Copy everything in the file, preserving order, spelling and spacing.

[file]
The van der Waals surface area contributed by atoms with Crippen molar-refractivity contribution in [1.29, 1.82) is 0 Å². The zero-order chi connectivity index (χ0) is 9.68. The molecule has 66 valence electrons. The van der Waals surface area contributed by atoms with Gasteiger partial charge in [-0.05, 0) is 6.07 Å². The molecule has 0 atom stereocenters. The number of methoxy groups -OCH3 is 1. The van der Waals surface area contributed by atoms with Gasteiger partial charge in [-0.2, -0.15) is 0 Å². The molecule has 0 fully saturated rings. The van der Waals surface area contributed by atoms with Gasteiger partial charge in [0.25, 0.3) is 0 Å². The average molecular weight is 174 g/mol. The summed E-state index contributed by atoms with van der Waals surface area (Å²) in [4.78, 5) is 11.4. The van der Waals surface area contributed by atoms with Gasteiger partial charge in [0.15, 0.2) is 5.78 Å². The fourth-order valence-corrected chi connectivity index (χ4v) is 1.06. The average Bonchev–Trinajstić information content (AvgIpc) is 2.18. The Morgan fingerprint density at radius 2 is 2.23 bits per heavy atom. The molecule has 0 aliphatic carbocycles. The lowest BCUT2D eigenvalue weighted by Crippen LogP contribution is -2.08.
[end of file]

The van der Waals surface area contributed by atoms with Crippen molar-refractivity contribution in [1.29, 1.82) is 0 Å². The zero-order chi connectivity index (χ0) is 9.68. The molecule has 66 valence electrons. The van der Waals surface area contributed by atoms with Gasteiger partial charge in [-0.05, 0) is 6.07 Å². The molecule has 0 atom stereocenters. The number of methoxy groups -OCH3 is 1. The van der Waals surface area contributed by atoms with Gasteiger partial charge in [-0.2, -0.15) is 0 Å². The molecule has 0 fully saturated rings. The van der Waals surface area contributed by atoms with Gasteiger partial charge in [0.25, 0.3) is 0 Å². The average molecular weight is 174 g/mol. The summed E-state index contributed by atoms with van der Waals surface area (Å²) in [4.78, 5) is 11.4. The van der Waals surface area contributed by atoms with Gasteiger partial charge in [0.15, 0.2) is 5.78 Å². The fourth-order valence-corrected chi connectivity index (χ4v) is 1.06. The average Bonchev–Trinajstić information content (AvgIpc) is 2.18. The Morgan fingerprint density at radius 2 is 2.23 bits per heavy atom. The molecule has 0 aliphatic carbocycles. The lowest BCUT2D eigenvalue weighted by Crippen LogP contribution is -2.08.